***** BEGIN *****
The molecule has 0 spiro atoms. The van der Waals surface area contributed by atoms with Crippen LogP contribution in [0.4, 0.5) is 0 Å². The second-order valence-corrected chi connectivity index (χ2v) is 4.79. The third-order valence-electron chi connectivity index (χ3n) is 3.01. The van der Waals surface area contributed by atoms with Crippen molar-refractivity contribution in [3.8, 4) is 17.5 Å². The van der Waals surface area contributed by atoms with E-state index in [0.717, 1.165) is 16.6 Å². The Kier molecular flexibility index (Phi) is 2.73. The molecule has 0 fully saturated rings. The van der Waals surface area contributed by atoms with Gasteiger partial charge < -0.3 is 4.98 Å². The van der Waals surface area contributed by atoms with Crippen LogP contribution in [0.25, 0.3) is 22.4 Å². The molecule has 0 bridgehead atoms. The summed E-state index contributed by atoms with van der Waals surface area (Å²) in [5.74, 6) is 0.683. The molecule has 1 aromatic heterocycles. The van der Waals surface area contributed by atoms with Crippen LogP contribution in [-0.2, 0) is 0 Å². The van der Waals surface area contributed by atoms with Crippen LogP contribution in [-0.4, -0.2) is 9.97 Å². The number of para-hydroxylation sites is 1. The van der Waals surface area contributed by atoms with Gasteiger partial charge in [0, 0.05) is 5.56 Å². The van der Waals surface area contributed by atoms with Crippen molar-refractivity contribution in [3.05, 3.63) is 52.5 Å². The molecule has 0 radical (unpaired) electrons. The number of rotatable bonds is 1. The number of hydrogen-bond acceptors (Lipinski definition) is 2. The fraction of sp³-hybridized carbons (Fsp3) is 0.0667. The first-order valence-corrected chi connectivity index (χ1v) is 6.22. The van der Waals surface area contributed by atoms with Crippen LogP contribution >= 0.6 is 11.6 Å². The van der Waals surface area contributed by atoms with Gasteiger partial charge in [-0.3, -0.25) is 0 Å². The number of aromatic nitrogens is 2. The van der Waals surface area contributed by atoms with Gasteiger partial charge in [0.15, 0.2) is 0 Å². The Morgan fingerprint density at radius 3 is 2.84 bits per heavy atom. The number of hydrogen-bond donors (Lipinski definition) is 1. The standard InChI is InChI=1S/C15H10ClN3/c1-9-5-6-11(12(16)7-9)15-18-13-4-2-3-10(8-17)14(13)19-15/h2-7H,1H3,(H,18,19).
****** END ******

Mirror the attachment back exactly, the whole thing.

The molecule has 0 spiro atoms. The van der Waals surface area contributed by atoms with Crippen LogP contribution in [0.4, 0.5) is 0 Å². The second-order valence-corrected chi connectivity index (χ2v) is 4.79. The third-order valence-electron chi connectivity index (χ3n) is 3.01. The van der Waals surface area contributed by atoms with Crippen molar-refractivity contribution in [3.8, 4) is 17.5 Å². The van der Waals surface area contributed by atoms with E-state index in [0.717, 1.165) is 16.6 Å². The Kier molecular flexibility index (Phi) is 2.73. The molecule has 0 fully saturated rings. The van der Waals surface area contributed by atoms with Gasteiger partial charge < -0.3 is 4.98 Å². The van der Waals surface area contributed by atoms with Crippen LogP contribution in [0.25, 0.3) is 22.4 Å². The molecule has 0 bridgehead atoms. The summed E-state index contributed by atoms with van der Waals surface area (Å²) in [5.74, 6) is 0.683. The molecule has 1 aromatic heterocycles. The van der Waals surface area contributed by atoms with Crippen LogP contribution in [-0.2, 0) is 0 Å². The van der Waals surface area contributed by atoms with Crippen LogP contribution in [-0.4, -0.2) is 9.97 Å². The number of para-hydroxylation sites is 1. The van der Waals surface area contributed by atoms with Gasteiger partial charge in [0, 0.05) is 5.56 Å². The van der Waals surface area contributed by atoms with Crippen molar-refractivity contribution in [3.05, 3.63) is 52.5 Å². The molecule has 0 radical (unpaired) electrons. The number of rotatable bonds is 1. The number of hydrogen-bond acceptors (Lipinski definition) is 2. The fraction of sp³-hybridized carbons (Fsp3) is 0.0667. The first-order valence-corrected chi connectivity index (χ1v) is 6.22. The van der Waals surface area contributed by atoms with Crippen LogP contribution >= 0.6 is 11.6 Å². The van der Waals surface area contributed by atoms with Gasteiger partial charge in [-0.3, -0.25) is 0 Å². The number of aromatic nitrogens is 2. The van der Waals surface area contributed by atoms with Gasteiger partial charge in [0.15, 0.2) is 0 Å². The Morgan fingerprint density at radius 3 is 2.84 bits per heavy atom. The number of hydrogen-bond donors (Lipinski definition) is 1. The standard InChI is InChI=1S/C15H10ClN3/c1-9-5-6-11(12(16)7-9)15-18-13-4-2-3-10(8-17)14(13)19-15/h2-7H,1H3,(H,18,19).